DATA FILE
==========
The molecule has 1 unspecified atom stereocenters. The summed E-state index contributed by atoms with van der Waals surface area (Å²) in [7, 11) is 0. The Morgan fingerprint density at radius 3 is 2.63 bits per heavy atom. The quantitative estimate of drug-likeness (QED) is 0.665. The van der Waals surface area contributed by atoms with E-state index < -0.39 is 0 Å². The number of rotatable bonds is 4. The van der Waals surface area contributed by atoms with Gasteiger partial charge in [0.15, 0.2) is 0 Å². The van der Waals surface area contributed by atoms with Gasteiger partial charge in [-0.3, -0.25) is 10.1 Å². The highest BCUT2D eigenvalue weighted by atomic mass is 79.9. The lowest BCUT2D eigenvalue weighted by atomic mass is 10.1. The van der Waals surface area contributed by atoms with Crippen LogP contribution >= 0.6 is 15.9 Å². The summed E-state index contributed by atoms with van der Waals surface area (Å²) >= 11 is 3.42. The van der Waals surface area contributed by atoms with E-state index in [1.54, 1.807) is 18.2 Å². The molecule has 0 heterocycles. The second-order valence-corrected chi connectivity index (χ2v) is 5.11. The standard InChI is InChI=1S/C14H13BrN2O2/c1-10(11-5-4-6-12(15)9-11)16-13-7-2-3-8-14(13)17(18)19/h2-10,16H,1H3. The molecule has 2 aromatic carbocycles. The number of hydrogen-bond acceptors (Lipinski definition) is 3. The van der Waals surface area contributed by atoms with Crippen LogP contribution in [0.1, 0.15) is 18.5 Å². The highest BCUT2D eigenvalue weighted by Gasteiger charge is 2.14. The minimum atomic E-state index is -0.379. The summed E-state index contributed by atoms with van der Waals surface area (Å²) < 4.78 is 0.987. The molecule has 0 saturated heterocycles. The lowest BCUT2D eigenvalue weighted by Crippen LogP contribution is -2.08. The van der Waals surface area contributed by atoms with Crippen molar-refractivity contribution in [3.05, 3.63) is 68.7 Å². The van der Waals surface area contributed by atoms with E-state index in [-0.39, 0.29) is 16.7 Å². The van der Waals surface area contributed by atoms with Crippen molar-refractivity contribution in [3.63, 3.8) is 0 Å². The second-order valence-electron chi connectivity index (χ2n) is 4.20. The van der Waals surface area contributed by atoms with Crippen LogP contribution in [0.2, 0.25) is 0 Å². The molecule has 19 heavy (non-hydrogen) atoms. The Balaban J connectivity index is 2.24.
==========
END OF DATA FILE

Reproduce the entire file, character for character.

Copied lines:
The molecule has 1 unspecified atom stereocenters. The summed E-state index contributed by atoms with van der Waals surface area (Å²) in [7, 11) is 0. The Morgan fingerprint density at radius 3 is 2.63 bits per heavy atom. The quantitative estimate of drug-likeness (QED) is 0.665. The van der Waals surface area contributed by atoms with E-state index < -0.39 is 0 Å². The number of rotatable bonds is 4. The van der Waals surface area contributed by atoms with Gasteiger partial charge in [0.15, 0.2) is 0 Å². The van der Waals surface area contributed by atoms with Gasteiger partial charge in [-0.3, -0.25) is 10.1 Å². The highest BCUT2D eigenvalue weighted by atomic mass is 79.9. The lowest BCUT2D eigenvalue weighted by atomic mass is 10.1. The van der Waals surface area contributed by atoms with Crippen LogP contribution >= 0.6 is 15.9 Å². The summed E-state index contributed by atoms with van der Waals surface area (Å²) >= 11 is 3.42. The van der Waals surface area contributed by atoms with E-state index in [1.54, 1.807) is 18.2 Å². The molecule has 0 heterocycles. The second-order valence-corrected chi connectivity index (χ2v) is 5.11. The standard InChI is InChI=1S/C14H13BrN2O2/c1-10(11-5-4-6-12(15)9-11)16-13-7-2-3-8-14(13)17(18)19/h2-10,16H,1H3. The molecule has 2 aromatic carbocycles. The number of hydrogen-bond acceptors (Lipinski definition) is 3. The van der Waals surface area contributed by atoms with Crippen LogP contribution in [0.1, 0.15) is 18.5 Å². The highest BCUT2D eigenvalue weighted by Gasteiger charge is 2.14. The minimum atomic E-state index is -0.379. The summed E-state index contributed by atoms with van der Waals surface area (Å²) < 4.78 is 0.987. The molecule has 0 saturated heterocycles. The lowest BCUT2D eigenvalue weighted by Crippen LogP contribution is -2.08. The van der Waals surface area contributed by atoms with Crippen molar-refractivity contribution in [3.05, 3.63) is 68.7 Å². The van der Waals surface area contributed by atoms with E-state index in [-0.39, 0.29) is 16.7 Å². The van der Waals surface area contributed by atoms with Crippen molar-refractivity contribution in [3.63, 3.8) is 0 Å². The second-order valence-electron chi connectivity index (χ2n) is 4.20. The van der Waals surface area contributed by atoms with Crippen LogP contribution in [0.2, 0.25) is 0 Å². The molecule has 19 heavy (non-hydrogen) atoms. The Balaban J connectivity index is 2.24.